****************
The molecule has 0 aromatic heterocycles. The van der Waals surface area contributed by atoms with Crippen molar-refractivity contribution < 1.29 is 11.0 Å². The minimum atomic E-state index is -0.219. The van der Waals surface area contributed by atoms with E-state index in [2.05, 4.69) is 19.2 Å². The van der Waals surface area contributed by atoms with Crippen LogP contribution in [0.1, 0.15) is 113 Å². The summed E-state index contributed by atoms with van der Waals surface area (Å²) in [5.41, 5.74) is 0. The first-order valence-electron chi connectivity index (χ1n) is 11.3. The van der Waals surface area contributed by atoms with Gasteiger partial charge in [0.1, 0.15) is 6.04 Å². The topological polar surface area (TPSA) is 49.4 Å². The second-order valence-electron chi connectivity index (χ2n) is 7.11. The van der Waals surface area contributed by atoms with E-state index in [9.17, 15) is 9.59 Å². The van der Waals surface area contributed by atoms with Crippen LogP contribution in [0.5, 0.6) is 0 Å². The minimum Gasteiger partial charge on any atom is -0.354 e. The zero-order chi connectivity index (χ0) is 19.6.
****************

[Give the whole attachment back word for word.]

The molecule has 0 aromatic heterocycles. The van der Waals surface area contributed by atoms with Crippen molar-refractivity contribution < 1.29 is 11.0 Å². The minimum atomic E-state index is -0.219. The van der Waals surface area contributed by atoms with E-state index in [2.05, 4.69) is 19.2 Å². The van der Waals surface area contributed by atoms with Crippen LogP contribution in [0.1, 0.15) is 113 Å². The summed E-state index contributed by atoms with van der Waals surface area (Å²) in [5.41, 5.74) is 0. The first-order valence-electron chi connectivity index (χ1n) is 11.3. The van der Waals surface area contributed by atoms with Gasteiger partial charge in [0.1, 0.15) is 6.04 Å². The topological polar surface area (TPSA) is 49.4 Å². The second-order valence-electron chi connectivity index (χ2n) is 7.11. The van der Waals surface area contributed by atoms with E-state index in [9.17, 15) is 9.59 Å². The van der Waals surface area contributed by atoms with Crippen LogP contribution in [0.5, 0.6) is 0 Å². The minimum Gasteiger partial charge on any atom is -0.354 e. The zero-order chi connectivity index (χ0) is 19.6.